How Adaptive Reuse Can Offer a Higher ROI than New Construction

Topics: repurposed buildings, adaptive reuse, remodeling commercial buildings, project finance, repurposing buildings

Michael Tobias
Author : Michael Tobias on February 11, 2021

The year 2021 will pose a challenge for the commercial real estate sector, according to Deloitte. However, the rise of remote work and e-commerce have increased the need for specific services. For example, companies need more storage space for the products sold online, and their expanding e-commerce platforms must be supported by data centers.

Developers can achieve an excellent return on investment by repurposing buildings into high-demand occupancies. This requires less investment than a new construction, especially if existing spaces can be adapted with few changes.


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In many cases, adaptive reuse offers several advantages over new developments. There is no need to build from zero, and many of the zoning and permitting requirements are already covered. A building conversion can also be completed faster than a new construction, and vacant spaces are in high supply after the COVID-19 lockdowns.

Adaptive Reuse Requires Less Investment than New Construction

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Compared with adaptive reuse, a new construction has additional steps like groundwork, foundations, structural works and masonry. These steps are skipped when an existing building is repurposed, which saves both time and capital. For a commercial real estate company with many vacant properties, repurposing requires much less investment than demolishing and using the land for new constructions.

The cost of repurposing buildings is further decreased when existing features are used in the new occupancy. The following are some examples of adaptive reuse projects that require few changes, which we have covered in previous articles:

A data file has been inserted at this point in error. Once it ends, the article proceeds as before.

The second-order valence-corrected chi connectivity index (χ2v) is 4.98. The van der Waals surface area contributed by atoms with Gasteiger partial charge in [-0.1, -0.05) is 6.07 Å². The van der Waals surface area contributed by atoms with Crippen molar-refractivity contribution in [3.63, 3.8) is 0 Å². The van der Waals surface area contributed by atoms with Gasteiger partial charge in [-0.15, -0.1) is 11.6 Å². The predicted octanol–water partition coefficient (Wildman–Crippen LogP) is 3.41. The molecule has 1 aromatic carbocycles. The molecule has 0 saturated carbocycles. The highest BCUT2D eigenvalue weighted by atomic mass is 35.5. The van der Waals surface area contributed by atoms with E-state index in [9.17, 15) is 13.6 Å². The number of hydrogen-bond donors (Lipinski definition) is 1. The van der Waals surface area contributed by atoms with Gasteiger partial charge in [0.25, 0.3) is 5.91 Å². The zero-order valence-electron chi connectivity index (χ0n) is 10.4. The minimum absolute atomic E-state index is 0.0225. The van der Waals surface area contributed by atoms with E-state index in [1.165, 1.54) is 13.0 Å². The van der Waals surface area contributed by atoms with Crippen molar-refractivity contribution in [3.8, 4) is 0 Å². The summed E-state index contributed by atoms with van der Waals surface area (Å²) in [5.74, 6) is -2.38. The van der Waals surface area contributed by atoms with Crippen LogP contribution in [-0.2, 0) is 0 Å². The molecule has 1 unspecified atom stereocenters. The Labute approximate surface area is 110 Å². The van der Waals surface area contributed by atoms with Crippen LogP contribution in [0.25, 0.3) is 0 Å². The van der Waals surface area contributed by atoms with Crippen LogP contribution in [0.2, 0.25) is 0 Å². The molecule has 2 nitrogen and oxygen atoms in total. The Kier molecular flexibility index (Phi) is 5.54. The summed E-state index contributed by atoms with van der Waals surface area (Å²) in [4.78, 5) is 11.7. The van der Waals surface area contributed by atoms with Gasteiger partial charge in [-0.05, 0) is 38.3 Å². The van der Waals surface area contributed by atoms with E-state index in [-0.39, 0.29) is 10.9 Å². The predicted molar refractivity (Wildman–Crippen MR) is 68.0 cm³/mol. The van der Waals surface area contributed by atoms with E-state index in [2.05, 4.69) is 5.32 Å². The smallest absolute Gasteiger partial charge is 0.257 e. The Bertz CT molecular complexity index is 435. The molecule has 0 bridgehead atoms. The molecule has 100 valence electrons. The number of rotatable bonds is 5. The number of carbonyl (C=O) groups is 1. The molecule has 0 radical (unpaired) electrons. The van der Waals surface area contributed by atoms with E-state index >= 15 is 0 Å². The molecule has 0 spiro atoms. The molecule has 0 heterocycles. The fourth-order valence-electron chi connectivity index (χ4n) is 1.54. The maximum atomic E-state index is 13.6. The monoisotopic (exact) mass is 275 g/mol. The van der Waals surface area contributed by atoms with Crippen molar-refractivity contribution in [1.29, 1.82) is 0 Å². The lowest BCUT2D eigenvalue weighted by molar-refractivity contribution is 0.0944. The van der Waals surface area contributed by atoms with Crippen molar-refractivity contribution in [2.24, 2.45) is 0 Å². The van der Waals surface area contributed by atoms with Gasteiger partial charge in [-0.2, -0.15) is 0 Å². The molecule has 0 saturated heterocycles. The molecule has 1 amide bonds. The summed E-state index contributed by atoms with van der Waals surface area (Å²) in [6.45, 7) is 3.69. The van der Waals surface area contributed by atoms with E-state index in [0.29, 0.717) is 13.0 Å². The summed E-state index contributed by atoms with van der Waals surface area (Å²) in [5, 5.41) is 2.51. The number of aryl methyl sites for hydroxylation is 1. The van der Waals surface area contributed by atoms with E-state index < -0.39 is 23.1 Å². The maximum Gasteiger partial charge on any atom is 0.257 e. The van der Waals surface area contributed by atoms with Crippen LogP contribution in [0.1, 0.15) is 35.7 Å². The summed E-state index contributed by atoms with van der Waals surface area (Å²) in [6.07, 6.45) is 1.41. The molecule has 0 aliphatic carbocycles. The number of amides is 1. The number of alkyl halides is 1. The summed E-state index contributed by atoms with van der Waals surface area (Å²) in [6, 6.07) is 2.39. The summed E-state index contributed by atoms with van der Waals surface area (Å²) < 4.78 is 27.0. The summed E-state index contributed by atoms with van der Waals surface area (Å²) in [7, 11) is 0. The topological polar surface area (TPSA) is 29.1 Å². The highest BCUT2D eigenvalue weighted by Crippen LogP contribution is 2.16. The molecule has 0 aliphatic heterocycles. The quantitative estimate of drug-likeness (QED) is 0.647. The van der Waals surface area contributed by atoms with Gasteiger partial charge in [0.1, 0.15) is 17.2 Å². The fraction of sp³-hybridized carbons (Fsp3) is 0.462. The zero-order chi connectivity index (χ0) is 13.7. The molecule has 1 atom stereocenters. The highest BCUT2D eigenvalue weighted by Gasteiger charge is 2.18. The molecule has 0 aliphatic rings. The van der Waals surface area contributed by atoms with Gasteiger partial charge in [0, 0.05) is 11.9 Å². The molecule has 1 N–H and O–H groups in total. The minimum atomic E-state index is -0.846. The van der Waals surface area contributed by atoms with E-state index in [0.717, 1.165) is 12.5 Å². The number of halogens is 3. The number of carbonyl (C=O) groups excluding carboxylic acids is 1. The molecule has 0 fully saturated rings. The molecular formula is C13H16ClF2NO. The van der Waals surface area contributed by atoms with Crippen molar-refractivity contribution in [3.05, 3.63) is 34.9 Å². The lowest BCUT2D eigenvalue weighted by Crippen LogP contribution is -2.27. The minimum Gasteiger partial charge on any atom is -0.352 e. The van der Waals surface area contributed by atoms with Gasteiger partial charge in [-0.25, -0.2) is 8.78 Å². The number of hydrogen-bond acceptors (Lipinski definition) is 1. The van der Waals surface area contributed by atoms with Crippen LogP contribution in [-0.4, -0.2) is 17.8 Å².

The demand for housing is always on the rise, and the digitalization of business requires warehousing and IT services. Adaptive reuse is a viable strategy to offer these services in existing properties, especially if they are vacant. In addition to being less expensive than a new construction, an adaptive reuse project can be ready for tenants in less time.

Adaptive Reuse Simplifies Zoning and Code Compliance

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A new construction must be designed from zero, according to local zoning regulations and building codes, and then approved. However, existing constructions have already met most of these requirements, and repurposing is similar to fitting out a core and shell building. By working with professional MEP engineers, a repurposing project can be designed and approved quickly.

However, repurposing provides an opportunity to improve aspects like energy efficiency, indoor air quality and water usage. Even when the existing MEP installations are code compliant, there may be opportunities to save on utility bills by upgrading them. Also, the COVID-19 pandemic has raised awareness about the importance of healthy buildings, and indoor air quality is valuable for potential tenants.

The code requirements for commercial spaces change depending on the occupancy classification, but there is common ground when the existing and new occupancy are similar. For this reason, code compliance when repurposing tends to be simpler than in new constructions.

Adaptive Reuse Takes Advantage of Low Interest Rates

 

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In 2020, the US Federal Reserve lowered the federal funds rate to 0.00%-0.25% as an economic stimulus. As a result, interest rates have been reduced in general across the financial sector, and this provides an excellent opportunity for real estate developers.

  • Interest rates can be expected to increase again as the country recovers from the COVID-19 pandemic.
  • However, adaptive reuse projects can take advantage of the low interest rates available, thanks to their shorter timeframe.

In properties with large roof areas, developers can also benefit from the two-year extension of the Solar Investment Tax Credit. The incentive is currently at 26%, and it would originally decrease to 22% and 10% in 2021 and 2022. However, a Congress bill from December has extended the 26% rate for two years, and the phaseout will happen until 2023 and 2024.

Commercial PACE loans are also viable when repurposing a building, since they offer low interest rates and repayment periods of up to 30 years. Also, the loan is repaid with property tax assessments, and can be transferred to a new owner if the property is sold.

Conclusion

Under the current conditions, adaptive reuse is an excellent business decision for commercial real estate companies. Vacant properties that are not generating income can become valuable in a short time, and many code and zoning requirements are already covered. There is also an opportunity to finance projects at lower interest rates than usual, which further improves the return on investment.

Most technical challenges when repurposing a building are related with mechanical, electrical and plumbing installations. However, a qualified MEP engineering firm can redesign these systems while optimizing project costs.

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